I really like his advice and his analogy of someone who steals your wallet: you don’t chase him down to find out if he feels like a thief deep in his heart; you chase him because you want your wallet back (i.e., you want to address the harm done regardless of the thief’s unprovable motives and intents).

I’m white, and have struggled a lot to come to terms with the racism I’ve internalised from birth onward. I’ve mentioned before that I was racialised from an early age by my Danish grandfather who felt that I was a half-breed because my mom’s family is from the south of France (“they’re not really white that far south”). I would like to think that I am non-racist but I know the best I can hope for is to be anti-racist—to examine my own words and actions, to strive to do better, to interrupt racism when it occurs around me, and to be open to anger and criticism if I screw up.

It helps that I am also an outspoken feminist, and that when I took my Women’s Studies degree I was extremely fortunate to be taught by professors who were passionate about the interconnections of oppression. I learned and deeply believe that all the isms (racism, sexism, heterosexism, classism, ableism, etc. etc. etc.) are interconnected and mutually reinforcing (Marilyn Frye’s essay “Oppression” was helpful for me in understanding this). Also, my experiences as a feminist dealing with men (and a bisexual dealing  with straights) helps me to understand the ways in which men (or whites or heterosexuals) just don’t get it sometimes, regardless of how good their / our intentions may be. So not only do I consider racist speech and acts to impact me personally even though I am white, I am utterly convinced that this is also my fight. I might do it wrong sometimes and I might not have as full an understanding as I one day will. But inaction is not an option.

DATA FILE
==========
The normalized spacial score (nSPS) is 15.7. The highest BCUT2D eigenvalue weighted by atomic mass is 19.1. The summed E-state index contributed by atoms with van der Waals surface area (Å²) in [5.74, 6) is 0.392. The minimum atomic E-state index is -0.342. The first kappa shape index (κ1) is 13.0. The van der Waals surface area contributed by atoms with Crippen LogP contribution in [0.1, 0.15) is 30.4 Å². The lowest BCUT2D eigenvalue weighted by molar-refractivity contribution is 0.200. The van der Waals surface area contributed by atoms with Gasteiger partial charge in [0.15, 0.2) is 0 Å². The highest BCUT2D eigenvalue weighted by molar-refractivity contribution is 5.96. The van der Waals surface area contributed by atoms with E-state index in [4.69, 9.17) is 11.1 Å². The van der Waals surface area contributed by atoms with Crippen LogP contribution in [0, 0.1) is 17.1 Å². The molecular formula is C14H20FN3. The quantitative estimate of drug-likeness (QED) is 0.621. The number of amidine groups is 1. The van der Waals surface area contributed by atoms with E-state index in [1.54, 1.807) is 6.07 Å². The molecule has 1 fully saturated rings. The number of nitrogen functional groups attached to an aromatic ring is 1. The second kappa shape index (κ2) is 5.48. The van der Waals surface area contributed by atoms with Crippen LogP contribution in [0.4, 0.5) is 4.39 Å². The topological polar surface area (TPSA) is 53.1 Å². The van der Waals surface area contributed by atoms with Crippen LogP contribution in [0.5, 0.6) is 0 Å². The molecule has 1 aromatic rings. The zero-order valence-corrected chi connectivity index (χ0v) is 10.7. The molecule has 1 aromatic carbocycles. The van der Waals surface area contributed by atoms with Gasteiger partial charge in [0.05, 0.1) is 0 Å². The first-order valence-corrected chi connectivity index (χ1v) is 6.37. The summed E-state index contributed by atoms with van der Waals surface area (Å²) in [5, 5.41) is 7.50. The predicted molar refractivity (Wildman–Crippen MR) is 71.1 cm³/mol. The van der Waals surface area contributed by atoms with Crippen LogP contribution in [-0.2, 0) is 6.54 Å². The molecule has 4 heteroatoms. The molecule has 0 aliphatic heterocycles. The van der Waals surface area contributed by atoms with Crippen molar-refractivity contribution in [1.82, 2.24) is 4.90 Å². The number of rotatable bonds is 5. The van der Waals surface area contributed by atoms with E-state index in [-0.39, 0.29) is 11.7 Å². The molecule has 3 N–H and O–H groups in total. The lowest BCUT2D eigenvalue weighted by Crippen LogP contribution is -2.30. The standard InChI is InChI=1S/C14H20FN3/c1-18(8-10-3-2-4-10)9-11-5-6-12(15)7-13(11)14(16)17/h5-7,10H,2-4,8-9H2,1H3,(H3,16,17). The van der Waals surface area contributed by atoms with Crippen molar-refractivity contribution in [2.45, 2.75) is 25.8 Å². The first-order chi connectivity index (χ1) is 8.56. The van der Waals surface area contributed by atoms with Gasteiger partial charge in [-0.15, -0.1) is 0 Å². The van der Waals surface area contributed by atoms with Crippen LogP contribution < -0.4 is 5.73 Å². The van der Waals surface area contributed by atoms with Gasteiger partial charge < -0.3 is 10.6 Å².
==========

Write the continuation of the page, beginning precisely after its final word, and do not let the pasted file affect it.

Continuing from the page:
Jay Smooth says, regarding dealing with people who have said / done something racist: “I don’t care what you are; I care about what you did.” I think this applies to people like me (white) who abhor racism. We can be totally anti-racist in our hearts, but if we don’t actually do something about it, then we’re doing it wrong.

Applying Jay Smooth’s strategies to conversations about race—holding others responsible for their words and actions—is one way to take action.

Hair Matters

My actual hair now.

My actual hair now.

A few days ago, whereshappy posted about getting a horribly disappointing perm when she was eleven years old. That post made me laugh and it made me sad. I remember well how disappointed I was with a couple of perms I had when I was kid. I went in envisioning lovely big loose curls and I ended up looking like a poodle. But my mom and aunt (who performed the act) were so pleased with the results that I pretended I was delighted, although inside I felt uglier and more loserly than ever.

When that first perm faded away, my mom took me back for another one. Continue reading